Hall County Commissioner Craig Lutz, who faced a recall effort earlier this year, is asking the leader of the effort to pay his legal costs.
Lutz's attorney says he has filed a motion asking a judge to force Kevin Kanieski to pay upward of $12,500 to cover the costs Lutz incurred fighting a petition to recall his election. Kanieski could not be reached by The Times Monday.
Kanieski was the official leader of an effort in August that garnered 229 signatures in favor of an election to recall Lutz, who was installed as a commissioner in January.
The group charged that Lutz violated the state's open meetings law in the early days of his term, stating he was part of a coalition to fire Hall County's top administrators without allowing the entire board to vote on the matter.
Lutz asked a judge to review the grounds of the recall petition, a procedure allowed under the state's elections law.
Instead of fighting the petition in court, Kanieski withdrew it within a week after Lutz asked for judicial review.
Reading a written statement, Kanieski said the withdrawal was "to prepare a new and stronger case for the court."
"In recent work with our legal counsel, we are even more convinced our position that (Lutz) violated the Open Meetings Law is correct," Kanieski said after he withdrew the petition in late August.
Despite the withdrawal, a judge from Gwinnett County had already been assigned to the Lutz v. Kanieski case.
In a hearing on Oct. 7, Kanieski — who had the burden of proving cause for the recall effort — presented no evidence, according to an order filed by Gwinnett County Judge Thomas Davis.
With no evidence to show probable cause for the effort, Davis ruled in Lutz's favor.
"Even if (Kanieski's) Application for Recall is evaluated on its face, it fails to identify with reasonable particularity the meeting or meetings which violated the Georgia open meetings laws, or the activities which represent a violation of (Lutz's) oath of office, represent misconduct in office or represent acts of malfeasance while in office," Davis wrote.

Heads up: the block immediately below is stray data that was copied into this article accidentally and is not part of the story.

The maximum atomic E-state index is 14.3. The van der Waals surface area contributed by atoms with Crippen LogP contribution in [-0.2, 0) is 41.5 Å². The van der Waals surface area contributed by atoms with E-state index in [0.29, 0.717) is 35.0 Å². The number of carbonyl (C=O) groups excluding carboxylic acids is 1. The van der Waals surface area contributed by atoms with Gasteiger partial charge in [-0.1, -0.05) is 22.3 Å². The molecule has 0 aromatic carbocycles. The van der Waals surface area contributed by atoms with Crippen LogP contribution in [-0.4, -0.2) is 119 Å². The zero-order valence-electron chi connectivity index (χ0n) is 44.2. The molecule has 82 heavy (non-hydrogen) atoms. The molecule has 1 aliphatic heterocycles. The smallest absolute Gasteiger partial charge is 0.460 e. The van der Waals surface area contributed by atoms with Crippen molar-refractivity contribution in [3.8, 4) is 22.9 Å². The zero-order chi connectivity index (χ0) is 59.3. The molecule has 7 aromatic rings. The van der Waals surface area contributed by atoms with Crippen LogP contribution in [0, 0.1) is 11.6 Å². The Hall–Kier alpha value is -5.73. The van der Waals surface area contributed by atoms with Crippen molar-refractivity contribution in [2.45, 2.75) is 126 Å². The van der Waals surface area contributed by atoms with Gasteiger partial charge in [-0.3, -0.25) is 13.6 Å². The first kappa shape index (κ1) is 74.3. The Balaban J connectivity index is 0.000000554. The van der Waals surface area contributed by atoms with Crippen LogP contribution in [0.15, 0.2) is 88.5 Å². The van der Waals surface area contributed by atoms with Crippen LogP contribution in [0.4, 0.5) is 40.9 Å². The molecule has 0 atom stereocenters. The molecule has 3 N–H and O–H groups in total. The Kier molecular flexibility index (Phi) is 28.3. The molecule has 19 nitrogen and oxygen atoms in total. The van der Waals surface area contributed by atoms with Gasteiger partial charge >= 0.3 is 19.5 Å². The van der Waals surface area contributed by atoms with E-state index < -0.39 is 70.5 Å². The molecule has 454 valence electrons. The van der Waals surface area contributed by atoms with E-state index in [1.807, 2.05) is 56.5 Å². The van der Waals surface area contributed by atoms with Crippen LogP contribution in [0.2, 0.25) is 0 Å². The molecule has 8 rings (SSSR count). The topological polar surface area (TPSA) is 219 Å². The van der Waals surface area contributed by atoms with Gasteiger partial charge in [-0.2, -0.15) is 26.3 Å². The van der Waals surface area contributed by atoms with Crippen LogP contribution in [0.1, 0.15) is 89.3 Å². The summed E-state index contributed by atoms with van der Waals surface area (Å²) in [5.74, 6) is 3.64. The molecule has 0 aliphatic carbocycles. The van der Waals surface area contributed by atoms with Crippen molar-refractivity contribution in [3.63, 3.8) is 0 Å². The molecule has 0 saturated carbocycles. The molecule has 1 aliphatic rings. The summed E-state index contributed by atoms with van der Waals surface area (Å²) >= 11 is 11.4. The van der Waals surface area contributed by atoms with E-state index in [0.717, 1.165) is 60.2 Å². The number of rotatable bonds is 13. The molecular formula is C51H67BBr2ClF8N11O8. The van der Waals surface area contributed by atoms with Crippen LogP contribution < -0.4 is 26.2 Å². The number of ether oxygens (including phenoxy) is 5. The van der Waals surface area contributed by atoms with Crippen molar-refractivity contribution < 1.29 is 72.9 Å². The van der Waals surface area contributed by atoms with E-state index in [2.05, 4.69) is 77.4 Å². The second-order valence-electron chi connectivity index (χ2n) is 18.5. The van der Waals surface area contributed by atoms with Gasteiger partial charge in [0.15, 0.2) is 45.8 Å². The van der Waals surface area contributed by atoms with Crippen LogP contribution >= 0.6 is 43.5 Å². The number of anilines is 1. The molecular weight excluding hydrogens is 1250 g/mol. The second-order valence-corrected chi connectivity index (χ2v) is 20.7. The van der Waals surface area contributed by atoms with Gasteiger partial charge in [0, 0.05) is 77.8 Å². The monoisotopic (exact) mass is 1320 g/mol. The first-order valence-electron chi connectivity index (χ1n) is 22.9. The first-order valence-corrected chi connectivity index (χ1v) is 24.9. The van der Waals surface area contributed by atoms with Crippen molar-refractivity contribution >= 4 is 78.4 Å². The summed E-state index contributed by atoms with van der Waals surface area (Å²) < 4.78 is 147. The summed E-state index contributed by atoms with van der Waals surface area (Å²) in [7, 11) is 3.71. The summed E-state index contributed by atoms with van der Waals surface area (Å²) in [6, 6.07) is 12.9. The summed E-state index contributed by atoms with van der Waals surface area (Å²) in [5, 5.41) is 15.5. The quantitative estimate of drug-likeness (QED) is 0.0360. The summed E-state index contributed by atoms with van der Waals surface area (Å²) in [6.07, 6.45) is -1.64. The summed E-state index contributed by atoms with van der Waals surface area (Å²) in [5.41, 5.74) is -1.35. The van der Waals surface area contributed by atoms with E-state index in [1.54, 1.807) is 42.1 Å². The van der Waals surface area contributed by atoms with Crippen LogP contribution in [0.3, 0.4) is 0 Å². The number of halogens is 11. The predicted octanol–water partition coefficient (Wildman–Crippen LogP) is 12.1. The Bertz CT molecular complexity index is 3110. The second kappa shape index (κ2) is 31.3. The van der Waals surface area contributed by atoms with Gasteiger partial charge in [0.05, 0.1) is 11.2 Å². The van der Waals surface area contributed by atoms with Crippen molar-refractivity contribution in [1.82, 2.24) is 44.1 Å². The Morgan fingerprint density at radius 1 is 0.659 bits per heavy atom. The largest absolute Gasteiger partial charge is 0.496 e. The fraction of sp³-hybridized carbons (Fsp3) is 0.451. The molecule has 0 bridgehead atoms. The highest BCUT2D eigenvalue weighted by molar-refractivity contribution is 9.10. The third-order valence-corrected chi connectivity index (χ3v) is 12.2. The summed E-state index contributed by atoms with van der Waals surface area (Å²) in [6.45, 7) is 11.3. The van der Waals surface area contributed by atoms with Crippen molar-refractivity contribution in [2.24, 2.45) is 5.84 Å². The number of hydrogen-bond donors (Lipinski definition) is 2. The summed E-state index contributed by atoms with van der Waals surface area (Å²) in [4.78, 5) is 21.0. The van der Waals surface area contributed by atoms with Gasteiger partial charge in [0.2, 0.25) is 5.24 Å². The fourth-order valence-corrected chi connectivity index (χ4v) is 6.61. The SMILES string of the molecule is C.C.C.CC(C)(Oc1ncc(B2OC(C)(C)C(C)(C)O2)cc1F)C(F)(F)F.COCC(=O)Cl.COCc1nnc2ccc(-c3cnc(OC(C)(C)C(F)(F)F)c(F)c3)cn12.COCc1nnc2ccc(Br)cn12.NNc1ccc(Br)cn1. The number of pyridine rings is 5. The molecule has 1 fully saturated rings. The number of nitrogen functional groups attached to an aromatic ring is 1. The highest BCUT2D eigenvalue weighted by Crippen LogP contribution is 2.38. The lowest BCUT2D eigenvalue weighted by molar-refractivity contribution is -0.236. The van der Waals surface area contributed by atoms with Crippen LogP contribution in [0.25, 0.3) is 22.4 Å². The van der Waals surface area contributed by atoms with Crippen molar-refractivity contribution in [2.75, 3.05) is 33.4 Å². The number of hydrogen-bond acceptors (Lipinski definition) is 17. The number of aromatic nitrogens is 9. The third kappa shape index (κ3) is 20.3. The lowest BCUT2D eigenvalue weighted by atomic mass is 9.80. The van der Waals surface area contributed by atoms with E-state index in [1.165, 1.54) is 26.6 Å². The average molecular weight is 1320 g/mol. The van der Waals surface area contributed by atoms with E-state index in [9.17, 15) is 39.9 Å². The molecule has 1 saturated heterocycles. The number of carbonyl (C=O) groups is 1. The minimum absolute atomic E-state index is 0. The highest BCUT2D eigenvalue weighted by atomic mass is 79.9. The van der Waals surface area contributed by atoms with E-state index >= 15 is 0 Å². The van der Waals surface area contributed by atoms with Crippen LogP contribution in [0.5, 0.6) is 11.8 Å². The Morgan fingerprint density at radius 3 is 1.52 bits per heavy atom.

The outcome does not come as a surprise, since Kanieski gave up on the initial recall effort back in August.
But Lutz said he was surprised Kanieski did not continue to fight in court "for the reasons that they got the citizenry behind" in the recall petition.
"They just didn't fight. ... They're asking for the trust of the people who sign those petitions that they're going to carry through with it. That's why they're doing it, right?" Lutz said Monday.
"Unfortunately, it doesn't look like they're carrying through with it."
A phone number listed for Kanieski is disconnected.
A profile he has on the social media site Facebook does not allow outsiders to contact him.
Bobby Hulsey, who does not live in Lutz's district but claimed to help facilitate the efforts of the recall petition, said Monday he did not know how to contact Kanieski. He said he first came to know Kanieski through a Facebook group named "Recall Craig Lutz."
"As soon as we were finished, I deleted his number..." Hulsey said. "I don't have any reason to stay in touch with him now that it's over."
Paul Stanley, who represents Lutz, said the fight isn't over, however.